Non-attached Member of the European Parliament
Executive Vice-President of Jobbik
Allow me to proudly present my website where you can read the latest information on my activities as the member of the European Parliament and as the Executive Vice-President of Jobbik. Three decades have passed since Hungary stepped on the path of European integration. Back then we were dreaming about becoming a member of a successful community resting on solid foundations. However, our continent is now nearly torn apart by conflicting interests.
Today’s European Union is characterized by crises while Hungary echoes with the ideological disputes of the past. What we aim for Europe is to once again become a fair continent that shows solidarity and respects its Christian values the way it was envisioned by the founding fathers of European integration. As for Hungary, we want it to become a free, democratic and competitive country, just as we wished for at the time when Communism collapsed. Come with us!
Márton Gyöngyösi MEP
Let us be clear at the outset: it is entirely unacceptable when a police officer kneels on the neck of a defenceless person until they suffocate. However, it is equally revolting when some take advantage of the tragedy of George Floyd and use it for their political purposes to annihilate opponents. Brutality of US police is a long overdue problem that roots deeply in American society. It did not start with the inauguration of Donald Trump as some would like to see it, and it is not only aimed at black people. It is undisputedly related to the ultraliberal right to keep and bear arms or the enormous social inequalities characteristic of the US.
Even critics of the European integration would concede to the argument that it has undisputedly contributed to an unprecedented era of reconciliation between hitherto hostile nation states.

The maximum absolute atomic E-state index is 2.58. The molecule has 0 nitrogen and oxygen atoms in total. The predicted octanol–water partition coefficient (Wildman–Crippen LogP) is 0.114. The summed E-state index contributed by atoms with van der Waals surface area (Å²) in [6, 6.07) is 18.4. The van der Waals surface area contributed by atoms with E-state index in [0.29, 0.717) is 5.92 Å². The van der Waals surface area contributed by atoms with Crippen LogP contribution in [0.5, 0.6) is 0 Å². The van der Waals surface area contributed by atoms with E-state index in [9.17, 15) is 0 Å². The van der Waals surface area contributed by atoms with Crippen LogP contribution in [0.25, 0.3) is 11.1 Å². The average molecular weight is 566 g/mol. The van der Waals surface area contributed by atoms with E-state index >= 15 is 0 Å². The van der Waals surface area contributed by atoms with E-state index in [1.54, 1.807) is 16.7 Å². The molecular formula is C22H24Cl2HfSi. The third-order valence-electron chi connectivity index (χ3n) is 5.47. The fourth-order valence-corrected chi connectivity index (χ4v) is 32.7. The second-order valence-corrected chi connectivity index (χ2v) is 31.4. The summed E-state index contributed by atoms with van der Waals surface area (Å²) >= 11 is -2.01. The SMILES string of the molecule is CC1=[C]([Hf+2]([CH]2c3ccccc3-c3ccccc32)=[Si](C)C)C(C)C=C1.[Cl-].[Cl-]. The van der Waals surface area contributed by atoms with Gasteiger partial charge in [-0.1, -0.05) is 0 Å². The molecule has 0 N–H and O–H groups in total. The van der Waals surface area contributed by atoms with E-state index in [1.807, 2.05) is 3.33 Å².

Many factors played a part in reaching a consensus on the continent. The tragic common experience of horror and devastation on all sides in two subsequent world wars only partly explain the joint endeavour to build a European cooperation. Nothing ever was built on negation and negative experiences only. Creativity, goodwill, trust and vision are all necessary to construct a lasting mechanism. Without the cooperation and wisdom of a generation of like-minded political leaders, reigning in the Western hemisphere European integration could not have become reality.
Today is the 100th anniversary of the signing of the Trianon peace treaty. Such occasions create an opportunity for reflection on the past and an evaluation of lost opportunities and even perhaps contemplation of the future.
As it usually is the case in any historical evaluation, a treaty concluding a devastating war generally creates grievance and suffering for the losers and opportunities for the winners. This is certainly the case for the treaty ending the First World War, the most tragic war of human history to date. For Hungarians the treaty meant the dissolution of their 1000-year old kingdom, a loss of two thirds of its territory and 3.2 million of its ethnicity to neighbouring countries. On the other hand, for winners it meant territorial gain, resources and – in many instances – the birth of their independent nationhood on the ruins of another state.
“for a Better Europe”